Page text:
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DescriptionA long, flexible hydroid colony with a prominent main stem and branches. Usually up to 20 cm in length but may reach 35 cm in British waters. Side branches of uniform length but shorter distally giving the colony a tapering outline. Main stem is long, dark and unforked but may become forked in older colonies. The main stem is reddish brown in colour, becoming dark brown to black with age. The segments of the stem, the internodes, are nearly straight, or slightly curved and perfectly tubular. Side branches usually divide into two just after the origin, occasionally into three, with subsequent branches arranged in a zigzag. In young branches the point where the internodes meet, the nodes, are dark, giving a characteristic alternating light and dark pattern. Side branches are usually lighter in colour than the main stem, and decrease in length along the length of the colony.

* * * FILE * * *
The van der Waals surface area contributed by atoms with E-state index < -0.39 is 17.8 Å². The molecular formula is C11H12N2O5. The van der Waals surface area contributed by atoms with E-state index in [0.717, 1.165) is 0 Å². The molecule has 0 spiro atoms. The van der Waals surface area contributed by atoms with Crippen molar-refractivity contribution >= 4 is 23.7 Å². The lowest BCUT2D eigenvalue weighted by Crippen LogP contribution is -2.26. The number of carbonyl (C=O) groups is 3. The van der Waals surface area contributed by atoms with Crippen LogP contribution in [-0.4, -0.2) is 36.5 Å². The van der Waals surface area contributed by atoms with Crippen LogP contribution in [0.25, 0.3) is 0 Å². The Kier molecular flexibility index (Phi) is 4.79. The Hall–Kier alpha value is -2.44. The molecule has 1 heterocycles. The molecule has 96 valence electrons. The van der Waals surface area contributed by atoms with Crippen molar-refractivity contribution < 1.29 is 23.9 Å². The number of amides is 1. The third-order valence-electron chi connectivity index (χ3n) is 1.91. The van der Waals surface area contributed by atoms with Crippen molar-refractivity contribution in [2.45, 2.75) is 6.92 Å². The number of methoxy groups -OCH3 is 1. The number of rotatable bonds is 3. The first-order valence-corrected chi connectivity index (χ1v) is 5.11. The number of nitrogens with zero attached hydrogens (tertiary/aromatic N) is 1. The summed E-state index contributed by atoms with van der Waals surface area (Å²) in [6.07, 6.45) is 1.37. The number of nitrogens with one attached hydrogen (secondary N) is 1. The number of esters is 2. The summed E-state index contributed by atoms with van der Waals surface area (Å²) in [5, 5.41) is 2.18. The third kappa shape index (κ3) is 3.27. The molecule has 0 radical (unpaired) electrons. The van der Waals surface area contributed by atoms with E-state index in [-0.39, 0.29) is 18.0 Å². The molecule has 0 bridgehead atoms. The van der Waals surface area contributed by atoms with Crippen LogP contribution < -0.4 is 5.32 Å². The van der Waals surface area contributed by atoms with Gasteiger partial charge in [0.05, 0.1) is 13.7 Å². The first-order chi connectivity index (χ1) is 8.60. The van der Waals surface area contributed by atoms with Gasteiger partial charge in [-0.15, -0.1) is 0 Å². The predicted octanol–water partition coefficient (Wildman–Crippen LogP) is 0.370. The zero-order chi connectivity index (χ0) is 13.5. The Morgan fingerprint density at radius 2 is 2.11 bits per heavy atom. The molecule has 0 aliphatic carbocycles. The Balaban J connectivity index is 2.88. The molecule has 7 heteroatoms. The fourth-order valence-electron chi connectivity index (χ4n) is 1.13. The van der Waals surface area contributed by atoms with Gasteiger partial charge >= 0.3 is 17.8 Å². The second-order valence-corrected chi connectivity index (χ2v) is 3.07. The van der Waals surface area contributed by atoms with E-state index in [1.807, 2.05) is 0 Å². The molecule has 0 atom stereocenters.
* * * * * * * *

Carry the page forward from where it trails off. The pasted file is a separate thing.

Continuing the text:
The polyps are borne in a thin chitinous cup, the hydrotheca. Hydrothecae are elongate (ca 320-500 µm), inverted conical or bell shaped, with a distinctly tapering low portion. The rim of the hydrotheca is either shallow castellate or shallow blunt-cusped but usually rubbed smooth. The base of the hydrothecae attach to the stem by a pedicel composed of up to 20 rings. The reproductive polyps (gonothecae) are elongate and flask shaped, ca 700-1050 µm in length, and release medusae in spring.Obelia longissima may be confused with other Obelia species. For example, Obelia dichotoma may also be elongate but lacks the regular shape and extreme length of Obelia longissima (Cornelius, 1995b). Obelia bidentata has multiple branched stems even when young. Colonies of Obelia dichotoma may be distinguished from Obelia longissima growing in rockpools in spring by its long tubular, nearly straight and darkening internodes (Cornelius, 1995b). No reliable key is available to distinguish between the medusae of Obelia species (for discussion see Cornelius, 1995b).